The etiology of periodontal disease has been explained by several theories starting from mid-1900’s where periodontal disease was correlated with both age and amount of plaque.[19] In the year 1976, Walter Loesche suggested Non Specific Plaque Hypothesis according to which the bacterial flora in plaque produce noxious substance which leads to periodontal breakdown.[20] However, Specific Plaque Hypothesis suggested the role of specific microorganisms in specific periodontal disease.[21] In 1986, Theilade suggested the Updated Non Specific Plaque Hypothesis and said most “specific-pathogens” were indigenous bacteria and sometimes common bacteria in health.[22] More recently in 1994, Marsh explained the Ecological Plaque Hypothesis where the occurrence of periodontal diseases is attributed to imbalance in the total microflora due to ecological stress, resulting in an enrichment of some oral pathogens.[23] Despite the acceptance of Specific Plaque Hypothesis over Non Specific Plaque Hypothesis, prevention and control strategies for periodontal diseases are still based on Non Specific Plaque Hypothesis. Mechanical plaque control at home with toothbrush and dental floss remains the most common method.[24]

Self-care by tooth brushing alone has shown to have limited effect on reducing gingivitis.[25] Although, toothbrushes can successfully remove plaque from facial, lingual and occlusal surfaces, it is difficult to reach interproximal areas.[26] Various products are available which are designed to achieve plaque control in such critical areas including floss, wood sticks, rubber-tip simulators, interdental brushes and single-tufted brushes. In young individuals in whom there are tight proximal contacts, only dental floss can reach this area. The interdental space increases as the interdental papilla recede. The size of recommended interdental brush should fit snugly in this interdental space. Interdental brushes when used appropriately and as an adjunct are shown to reduce more plaque than tooth brushing alone.[27]

Understanding the pathophysiology of periodontal disease helps in correct diagnosis and management. The oral hygiene instructions and recommended oral hygiene aids are tailored to suit individual patient. Dental students in their internship program are well informed about various periodontal conditions and deemed to have adequate skills in managing such conditions. Surprisingly, in our study majority of the dental interns were not sure about indications of dental floss and interdental brushes. Our study also revealed that dental interns had inadequate knowledge on usage of chlorhexidine mouth rinse. This finding could be due to dental interns who might perceive self-care measures as less significant than professional treatment in managing periodontal conditions. The prescription habits developed during internship or at the last year of dentistry program is more likely to continue in later years of professional career. Maintenance phase i.e. oral hygiene instructions for self-care and periodic recall is very critical for patients with periodontal problems. Hence, emphasis needs to be putin ensuring adequate knowledge among graduating dentist regarding indications of various oral hygiene aids together with prescription practice for specific patients. One of the limitations this study was that information on prescription practices of oral hygiene aids among dental interns were not considered. This study being first study of its kind in Saudi Arabia highlights relevance of the topic and calls for further research to investigate knowledge and prescription habits related to oral hygiene aids among dentists including comparison among genders, different universities at both undergraduate and postgraduate program levels and factors influencing utilization of such products could to be explored.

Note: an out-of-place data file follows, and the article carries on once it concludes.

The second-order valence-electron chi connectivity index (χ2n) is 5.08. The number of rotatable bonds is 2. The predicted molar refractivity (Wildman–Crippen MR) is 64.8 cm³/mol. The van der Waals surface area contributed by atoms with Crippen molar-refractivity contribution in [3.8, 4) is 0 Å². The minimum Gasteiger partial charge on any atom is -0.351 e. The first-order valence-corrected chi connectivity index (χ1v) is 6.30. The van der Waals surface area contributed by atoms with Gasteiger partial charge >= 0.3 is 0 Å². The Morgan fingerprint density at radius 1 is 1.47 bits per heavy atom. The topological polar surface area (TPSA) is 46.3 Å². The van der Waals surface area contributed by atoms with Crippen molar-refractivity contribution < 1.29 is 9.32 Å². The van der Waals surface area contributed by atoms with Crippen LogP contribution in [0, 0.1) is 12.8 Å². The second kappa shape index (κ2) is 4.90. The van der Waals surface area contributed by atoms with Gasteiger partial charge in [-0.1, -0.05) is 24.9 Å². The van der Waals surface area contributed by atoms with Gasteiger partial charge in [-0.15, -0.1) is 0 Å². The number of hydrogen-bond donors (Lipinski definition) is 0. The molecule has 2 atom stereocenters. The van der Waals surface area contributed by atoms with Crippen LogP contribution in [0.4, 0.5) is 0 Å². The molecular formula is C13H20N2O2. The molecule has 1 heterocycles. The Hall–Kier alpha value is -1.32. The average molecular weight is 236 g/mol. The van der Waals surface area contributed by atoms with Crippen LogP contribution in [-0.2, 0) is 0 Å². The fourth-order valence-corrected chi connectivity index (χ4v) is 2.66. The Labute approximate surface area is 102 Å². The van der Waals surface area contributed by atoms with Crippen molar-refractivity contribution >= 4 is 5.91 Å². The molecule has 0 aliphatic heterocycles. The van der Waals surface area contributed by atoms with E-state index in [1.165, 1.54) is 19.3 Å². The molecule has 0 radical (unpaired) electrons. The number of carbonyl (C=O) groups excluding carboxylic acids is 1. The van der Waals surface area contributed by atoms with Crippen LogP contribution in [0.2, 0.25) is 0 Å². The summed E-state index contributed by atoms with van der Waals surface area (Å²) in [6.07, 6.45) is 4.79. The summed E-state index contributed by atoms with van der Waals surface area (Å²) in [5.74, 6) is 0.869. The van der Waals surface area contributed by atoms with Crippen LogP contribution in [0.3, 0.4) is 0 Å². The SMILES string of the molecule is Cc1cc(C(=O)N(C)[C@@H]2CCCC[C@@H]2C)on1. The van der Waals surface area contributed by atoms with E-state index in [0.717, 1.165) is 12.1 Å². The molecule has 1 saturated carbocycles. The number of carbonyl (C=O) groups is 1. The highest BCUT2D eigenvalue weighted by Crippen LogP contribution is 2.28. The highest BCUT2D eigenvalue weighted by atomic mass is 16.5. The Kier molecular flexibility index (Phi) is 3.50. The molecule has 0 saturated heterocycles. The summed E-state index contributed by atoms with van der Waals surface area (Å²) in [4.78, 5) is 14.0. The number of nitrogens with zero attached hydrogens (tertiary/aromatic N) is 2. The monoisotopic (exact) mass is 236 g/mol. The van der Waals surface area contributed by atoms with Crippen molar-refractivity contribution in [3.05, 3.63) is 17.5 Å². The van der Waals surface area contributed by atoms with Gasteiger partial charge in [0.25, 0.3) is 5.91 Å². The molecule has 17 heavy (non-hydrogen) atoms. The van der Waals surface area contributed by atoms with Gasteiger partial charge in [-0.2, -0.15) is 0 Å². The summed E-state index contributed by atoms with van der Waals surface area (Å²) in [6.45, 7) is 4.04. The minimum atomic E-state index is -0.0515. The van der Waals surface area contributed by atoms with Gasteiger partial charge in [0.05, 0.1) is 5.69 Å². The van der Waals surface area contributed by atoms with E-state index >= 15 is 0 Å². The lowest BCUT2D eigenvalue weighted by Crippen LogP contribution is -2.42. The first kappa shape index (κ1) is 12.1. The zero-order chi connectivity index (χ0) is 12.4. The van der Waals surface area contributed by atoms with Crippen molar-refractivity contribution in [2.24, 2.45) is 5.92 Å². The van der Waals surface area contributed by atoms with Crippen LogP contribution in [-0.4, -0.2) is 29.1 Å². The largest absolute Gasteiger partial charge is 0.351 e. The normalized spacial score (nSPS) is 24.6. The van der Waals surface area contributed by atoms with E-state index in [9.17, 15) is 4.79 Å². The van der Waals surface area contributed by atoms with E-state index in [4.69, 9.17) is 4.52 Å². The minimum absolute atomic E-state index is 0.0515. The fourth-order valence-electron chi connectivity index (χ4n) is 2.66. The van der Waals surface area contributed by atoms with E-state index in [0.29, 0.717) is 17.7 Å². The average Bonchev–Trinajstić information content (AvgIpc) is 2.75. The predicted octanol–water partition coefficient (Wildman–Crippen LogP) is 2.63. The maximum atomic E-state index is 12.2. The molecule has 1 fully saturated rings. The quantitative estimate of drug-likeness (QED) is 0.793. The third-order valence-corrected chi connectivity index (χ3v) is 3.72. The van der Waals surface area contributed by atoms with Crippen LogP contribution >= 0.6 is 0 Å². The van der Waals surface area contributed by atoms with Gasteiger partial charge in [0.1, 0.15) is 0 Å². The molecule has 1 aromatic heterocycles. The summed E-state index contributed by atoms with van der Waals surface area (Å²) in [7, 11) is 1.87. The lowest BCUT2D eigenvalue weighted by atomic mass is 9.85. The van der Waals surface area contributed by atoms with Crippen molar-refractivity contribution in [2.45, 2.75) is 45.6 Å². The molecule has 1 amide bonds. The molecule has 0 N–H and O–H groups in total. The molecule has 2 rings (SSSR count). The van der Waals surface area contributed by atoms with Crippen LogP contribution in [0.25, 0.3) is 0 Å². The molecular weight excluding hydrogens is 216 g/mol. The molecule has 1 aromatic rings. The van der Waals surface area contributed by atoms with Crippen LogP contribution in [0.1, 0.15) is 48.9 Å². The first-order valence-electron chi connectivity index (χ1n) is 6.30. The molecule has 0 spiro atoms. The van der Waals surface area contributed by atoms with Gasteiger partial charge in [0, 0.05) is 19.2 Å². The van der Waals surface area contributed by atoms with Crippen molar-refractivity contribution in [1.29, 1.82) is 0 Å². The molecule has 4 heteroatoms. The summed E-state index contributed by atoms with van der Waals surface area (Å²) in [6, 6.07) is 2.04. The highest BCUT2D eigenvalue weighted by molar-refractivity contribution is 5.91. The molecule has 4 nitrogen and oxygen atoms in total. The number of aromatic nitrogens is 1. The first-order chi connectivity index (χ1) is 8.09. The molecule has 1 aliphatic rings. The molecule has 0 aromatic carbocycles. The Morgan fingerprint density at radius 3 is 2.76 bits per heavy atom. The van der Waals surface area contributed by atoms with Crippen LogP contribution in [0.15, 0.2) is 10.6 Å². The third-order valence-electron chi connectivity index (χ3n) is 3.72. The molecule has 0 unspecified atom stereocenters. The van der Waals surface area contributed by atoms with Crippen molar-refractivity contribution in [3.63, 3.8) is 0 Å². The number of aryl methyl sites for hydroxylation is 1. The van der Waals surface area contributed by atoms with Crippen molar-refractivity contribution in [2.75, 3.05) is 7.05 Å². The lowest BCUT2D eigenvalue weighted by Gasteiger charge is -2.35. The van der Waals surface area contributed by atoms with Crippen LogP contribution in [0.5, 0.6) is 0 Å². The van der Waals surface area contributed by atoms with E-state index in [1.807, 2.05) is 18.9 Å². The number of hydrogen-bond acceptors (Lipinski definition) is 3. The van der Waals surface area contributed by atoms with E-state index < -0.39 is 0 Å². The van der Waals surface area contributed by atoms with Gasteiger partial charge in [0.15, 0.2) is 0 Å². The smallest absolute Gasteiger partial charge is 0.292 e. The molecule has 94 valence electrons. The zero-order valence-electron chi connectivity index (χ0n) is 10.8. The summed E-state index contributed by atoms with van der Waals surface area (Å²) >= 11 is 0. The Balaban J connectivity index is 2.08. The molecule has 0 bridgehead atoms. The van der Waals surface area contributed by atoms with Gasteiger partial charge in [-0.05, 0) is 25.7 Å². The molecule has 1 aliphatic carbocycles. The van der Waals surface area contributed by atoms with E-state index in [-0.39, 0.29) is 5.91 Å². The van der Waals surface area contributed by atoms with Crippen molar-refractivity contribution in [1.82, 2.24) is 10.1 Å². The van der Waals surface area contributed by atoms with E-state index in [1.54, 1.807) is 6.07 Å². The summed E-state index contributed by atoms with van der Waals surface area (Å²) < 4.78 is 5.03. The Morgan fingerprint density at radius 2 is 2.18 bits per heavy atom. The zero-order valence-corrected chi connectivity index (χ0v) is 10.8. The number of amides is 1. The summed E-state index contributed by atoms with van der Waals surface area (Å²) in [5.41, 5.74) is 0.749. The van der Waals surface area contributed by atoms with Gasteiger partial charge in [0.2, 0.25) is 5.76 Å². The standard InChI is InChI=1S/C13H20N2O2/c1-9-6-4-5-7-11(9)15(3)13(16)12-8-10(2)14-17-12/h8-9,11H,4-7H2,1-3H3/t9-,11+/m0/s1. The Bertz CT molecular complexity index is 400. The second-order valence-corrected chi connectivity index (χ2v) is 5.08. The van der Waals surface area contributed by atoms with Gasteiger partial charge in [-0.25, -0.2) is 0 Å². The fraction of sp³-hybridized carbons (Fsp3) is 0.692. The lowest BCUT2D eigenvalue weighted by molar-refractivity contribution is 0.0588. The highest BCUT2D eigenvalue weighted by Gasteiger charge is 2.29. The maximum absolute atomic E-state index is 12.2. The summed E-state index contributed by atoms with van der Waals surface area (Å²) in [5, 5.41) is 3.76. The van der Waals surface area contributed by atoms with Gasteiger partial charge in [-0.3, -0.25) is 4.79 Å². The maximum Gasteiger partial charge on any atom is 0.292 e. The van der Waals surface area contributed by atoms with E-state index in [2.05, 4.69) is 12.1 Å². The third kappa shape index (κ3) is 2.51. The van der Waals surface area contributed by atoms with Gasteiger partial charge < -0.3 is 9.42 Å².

Conclusions Top


The knowledge regarding use of oral hygiene aids among dental interns was found to be inadequate. There is a need to emphasize significance of maintenance phase of treatment especially by self-care measures. Further research regarding behavior and attitudes of dental interns on oral hygiene aids needs to be investigated.


  Acknowledgment Top


I would like to thank all the interns who voluntarily participated in this study.



 
  References Top